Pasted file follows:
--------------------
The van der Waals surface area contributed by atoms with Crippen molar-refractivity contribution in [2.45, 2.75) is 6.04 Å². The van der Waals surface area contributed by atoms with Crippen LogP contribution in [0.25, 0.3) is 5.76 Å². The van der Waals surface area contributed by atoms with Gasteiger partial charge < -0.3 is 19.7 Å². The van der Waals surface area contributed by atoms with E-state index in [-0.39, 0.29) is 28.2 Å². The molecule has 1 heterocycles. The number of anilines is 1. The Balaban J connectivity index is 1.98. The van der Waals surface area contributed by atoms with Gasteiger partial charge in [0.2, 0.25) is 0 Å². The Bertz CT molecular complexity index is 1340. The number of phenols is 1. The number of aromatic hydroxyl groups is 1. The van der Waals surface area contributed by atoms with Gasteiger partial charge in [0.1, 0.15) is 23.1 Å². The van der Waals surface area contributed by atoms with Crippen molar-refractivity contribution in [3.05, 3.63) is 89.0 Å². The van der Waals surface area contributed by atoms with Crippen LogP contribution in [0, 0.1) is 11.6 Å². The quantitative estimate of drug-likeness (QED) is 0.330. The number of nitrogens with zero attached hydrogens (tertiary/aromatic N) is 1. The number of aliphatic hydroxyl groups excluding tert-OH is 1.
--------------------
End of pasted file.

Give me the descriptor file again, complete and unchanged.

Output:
The van der Waals surface area contributed by atoms with Crippen molar-refractivity contribution in [2.45, 2.75) is 6.04 Å². The van der Waals surface area contributed by atoms with Crippen LogP contribution in [0.25, 0.3) is 5.76 Å². The van der Waals surface area contributed by atoms with Gasteiger partial charge < -0.3 is 19.7 Å². The van der Waals surface area contributed by atoms with E-state index in [-0.39, 0.29) is 28.2 Å². The molecule has 1 heterocycles. The number of anilines is 1. The Balaban J connectivity index is 1.98. The van der Waals surface area contributed by atoms with Gasteiger partial charge in [0.2, 0.25) is 0 Å². The Bertz CT molecular complexity index is 1340. The number of phenols is 1. The number of aromatic hydroxyl groups is 1. The van der Waals surface area contributed by atoms with Gasteiger partial charge in [0.1, 0.15) is 23.1 Å². The van der Waals surface area contributed by atoms with Crippen molar-refractivity contribution in [3.05, 3.63) is 89.0 Å². The van der Waals surface area contributed by atoms with Crippen LogP contribution in [0, 0.1) is 11.6 Å². The quantitative estimate of drug-likeness (QED) is 0.330. The number of nitrogens with zero attached hydrogens (tertiary/aromatic N) is 1. The number of aliphatic hydroxyl groups excluding tert-OH is 1.